Friendship & social media

The majority of people, and especially those I know, have an account on Facebook. We’ve seen people with 50 friends and we’ve seen people with 800 friends. Which one is more likely to be true? How many of those friends are true friends? And how do you know who they are.

February 6th 2020 gave us an article entitled “The history of Facebook” written by Mary Bellis. Hi Ms Bellis told of how Mark Zuckerberg, a then second year Harvard student wrote computer software which eventuates into a website called ‘TheFacebook’.
TheFacebook launched on February 4th 2004 and was initially limited to Harvard students. However to grow the website and increase traffic, Zuckerberg’s fellow students were brought on board. The team widened to include further universities and colleges.
Napster founder Sean Parker came on board as Facebooks president, the domain name was purchased and as they say in all the greatest stories…the rest is history. By 2009 the website would report that Facebook had become the worlds most used social networking platform.
Zuckerberg can sit pretty now holding the illustrious title of ‘worlds youngest multi billionaire’ but he has used his wealth for good. He signed a pledge with others of wealth to donate half their wealth to charity, this he has begun to do.

Has Social media impacted your Friends list?
Facebook friends lists can be small or large. As the world turns we reflect on the days of our youth before facebook, when becoming friends meant getting to know someone, spending time with them face to face.
Nowadays thanks to social media and networking sites such as facebook, Twitter, Instagram and so on, there is a compulsive need to “have friends”, a need to be liked if you will.
In 2015, on the web site Jacoba Urist discussed how she had read a column by Pamela Paul of the New York Times. The subject being “How to be liked by everyone online.”
The column discussed how social and psychological normalities that we are able to reflect on from our childhoods are now changing. The column showed how effortless it is to be a social media friend and how it is equally effortless to end that friendship.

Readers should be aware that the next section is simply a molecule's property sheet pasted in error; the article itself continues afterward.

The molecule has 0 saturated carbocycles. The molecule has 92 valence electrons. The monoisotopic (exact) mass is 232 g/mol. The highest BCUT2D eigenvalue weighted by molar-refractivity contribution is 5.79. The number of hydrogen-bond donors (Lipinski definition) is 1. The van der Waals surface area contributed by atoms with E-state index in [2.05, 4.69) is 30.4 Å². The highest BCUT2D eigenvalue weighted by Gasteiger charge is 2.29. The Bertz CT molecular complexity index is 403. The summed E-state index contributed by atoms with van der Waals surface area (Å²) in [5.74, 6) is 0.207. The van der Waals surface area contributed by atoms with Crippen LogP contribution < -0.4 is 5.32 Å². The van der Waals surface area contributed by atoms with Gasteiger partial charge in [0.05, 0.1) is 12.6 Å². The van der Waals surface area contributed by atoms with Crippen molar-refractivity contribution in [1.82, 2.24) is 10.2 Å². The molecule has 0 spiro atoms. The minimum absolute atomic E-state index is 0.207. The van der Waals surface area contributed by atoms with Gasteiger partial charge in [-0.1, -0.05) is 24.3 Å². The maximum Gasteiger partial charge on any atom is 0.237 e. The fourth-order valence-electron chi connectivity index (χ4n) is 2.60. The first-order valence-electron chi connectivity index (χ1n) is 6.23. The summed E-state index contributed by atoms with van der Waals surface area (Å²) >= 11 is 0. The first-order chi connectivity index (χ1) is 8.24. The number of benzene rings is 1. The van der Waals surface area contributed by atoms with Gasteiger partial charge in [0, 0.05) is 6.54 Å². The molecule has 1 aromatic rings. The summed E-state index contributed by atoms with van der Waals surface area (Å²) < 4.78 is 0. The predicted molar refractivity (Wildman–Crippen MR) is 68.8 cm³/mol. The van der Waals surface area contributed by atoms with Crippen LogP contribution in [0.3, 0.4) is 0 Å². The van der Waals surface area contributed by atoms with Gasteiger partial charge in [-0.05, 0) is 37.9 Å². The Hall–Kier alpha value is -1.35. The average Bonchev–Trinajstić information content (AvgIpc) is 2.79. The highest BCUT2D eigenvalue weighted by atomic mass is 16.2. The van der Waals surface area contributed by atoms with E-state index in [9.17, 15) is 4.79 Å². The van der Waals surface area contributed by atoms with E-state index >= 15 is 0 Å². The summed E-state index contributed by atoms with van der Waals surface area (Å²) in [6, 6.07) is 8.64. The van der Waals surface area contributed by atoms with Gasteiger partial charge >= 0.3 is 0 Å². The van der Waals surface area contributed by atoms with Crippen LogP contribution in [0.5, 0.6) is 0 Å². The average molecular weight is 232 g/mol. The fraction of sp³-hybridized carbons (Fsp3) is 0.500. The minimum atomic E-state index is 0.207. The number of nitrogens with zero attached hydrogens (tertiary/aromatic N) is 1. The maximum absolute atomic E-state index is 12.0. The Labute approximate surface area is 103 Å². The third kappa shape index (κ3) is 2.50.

Think back to when you were a young child and what did “being a friend” mean? How did you “make friends?”. Nowadays making friends is as simple as clicking “friend request” or “follow me” on a networking site.
As you will remember being taught in English, if you say “to do…..” it is a verb, a doing word, that’s what we were always taught. So if you lay this lesson over the top of Facebook, you will note that we say we are “going to friend someone.” We are showing friendship as a verb. My question being, since when is friendship something we are going to do? Shouldn’t it be something that comes naturally and something we have?”

Facebook friends v True Friends v Acquaintances.
Reflecting on facebook friends using my own list as an example, I can say I have 134. I can narrow this to: Family: 40; Work colleagues: 10; Close Friends: 26; Late husbands army friends: 6; School friends that I keep in touch with: 5; Nursing friends:11 and other: 36.
Of those, I can say I talk to family as anyone would. Chat away when there are things to tell and catch up when you can. My late husbands army friends found me on Facebook after his passing and have been a lovely addition for me to have. I don’t feel that I have to have conversation but it is beautiful to be included in his army life and the commemoration that they had on Remembrance Sunday for him and others. Nursing friends are always a pleasure. Thirty year friends with memories a plenty. My school friends go back to when we were in infants and junior schools.
My true friends, and by true I mean someone that I can call at 3am if I need them, I can count on one hand. Those are the friends that I know well, can trust and rely on.
Of my true friends there is always one in particular that comes to mind. When a friend doesn’t need to be called and turns up. When a friend brings dinner at a time of need. When a friend tells you that you’re going for dinner. When a friend texts a message to ask you are at just the right time. When a friend says ‘call me for anything’ and you know that they mean it. You know that is a true friend. Hold onto that friendship.
When I look at some on Facebook and see the number of friends, I wonder how many of those can be relied on. I know someone with over eight hundred friends and at the other end of the spectrum I know someone with sixteen. I have a member of my family who has twenty eight. I know someone with four hundred and twenty as opposed to someone with forty nine.
Has social media removed personalities from friendships? Has it turned us into media friends as opposed to social friends that meet for a drink and so on? Has social media turned us into a name on a page that can just as easily be deleted as accepted?
Friendships are valuable. Friendships are a priceless commodity that should not be limited to social media. Turn off the device, delete a social media account and become a true friend.